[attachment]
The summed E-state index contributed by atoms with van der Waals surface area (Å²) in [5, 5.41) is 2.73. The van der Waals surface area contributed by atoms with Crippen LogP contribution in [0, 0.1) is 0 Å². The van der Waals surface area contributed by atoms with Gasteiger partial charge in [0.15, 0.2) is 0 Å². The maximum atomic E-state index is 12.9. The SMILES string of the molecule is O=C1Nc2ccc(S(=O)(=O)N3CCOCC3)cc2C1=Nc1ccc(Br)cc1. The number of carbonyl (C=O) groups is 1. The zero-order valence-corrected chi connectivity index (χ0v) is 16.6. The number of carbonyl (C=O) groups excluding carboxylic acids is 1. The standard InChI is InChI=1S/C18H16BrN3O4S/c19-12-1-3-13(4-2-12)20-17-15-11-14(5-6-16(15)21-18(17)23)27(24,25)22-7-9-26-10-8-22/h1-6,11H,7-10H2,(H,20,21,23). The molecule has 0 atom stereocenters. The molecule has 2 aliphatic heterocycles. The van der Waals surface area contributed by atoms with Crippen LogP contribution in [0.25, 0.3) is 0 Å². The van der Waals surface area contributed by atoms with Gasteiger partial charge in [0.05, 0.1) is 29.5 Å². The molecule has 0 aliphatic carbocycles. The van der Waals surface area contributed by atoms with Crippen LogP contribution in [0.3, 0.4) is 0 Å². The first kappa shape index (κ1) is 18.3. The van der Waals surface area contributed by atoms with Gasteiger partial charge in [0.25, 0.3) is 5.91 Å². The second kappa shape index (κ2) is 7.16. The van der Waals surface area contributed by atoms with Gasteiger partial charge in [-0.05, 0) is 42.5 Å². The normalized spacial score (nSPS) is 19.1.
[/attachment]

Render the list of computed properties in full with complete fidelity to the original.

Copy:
The summed E-state index contributed by atoms with van der Waals surface area (Å²) in [5, 5.41) is 2.73. The van der Waals surface area contributed by atoms with Crippen LogP contribution in [0, 0.1) is 0 Å². The van der Waals surface area contributed by atoms with Gasteiger partial charge in [0.15, 0.2) is 0 Å². The maximum atomic E-state index is 12.9. The SMILES string of the molecule is O=C1Nc2ccc(S(=O)(=O)N3CCOCC3)cc2C1=Nc1ccc(Br)cc1. The number of carbonyl (C=O) groups is 1. The zero-order valence-corrected chi connectivity index (χ0v) is 16.6. The number of carbonyl (C=O) groups excluding carboxylic acids is 1. The standard InChI is InChI=1S/C18H16BrN3O4S/c19-12-1-3-13(4-2-12)20-17-15-11-14(5-6-16(15)21-18(17)23)27(24,25)22-7-9-26-10-8-22/h1-6,11H,7-10H2,(H,20,21,23). The molecule has 0 atom stereocenters. The molecule has 2 aliphatic heterocycles. The van der Waals surface area contributed by atoms with Crippen LogP contribution in [0.25, 0.3) is 0 Å². The van der Waals surface area contributed by atoms with Gasteiger partial charge in [0.05, 0.1) is 29.5 Å². The molecule has 0 aliphatic carbocycles. The van der Waals surface area contributed by atoms with Crippen LogP contribution in [0.3, 0.4) is 0 Å². The first kappa shape index (κ1) is 18.3. The van der Waals surface area contributed by atoms with Gasteiger partial charge in [0.25, 0.3) is 5.91 Å². The second kappa shape index (κ2) is 7.16. The van der Waals surface area contributed by atoms with Gasteiger partial charge in [-0.05, 0) is 42.5 Å². The normalized spacial score (nSPS) is 19.1.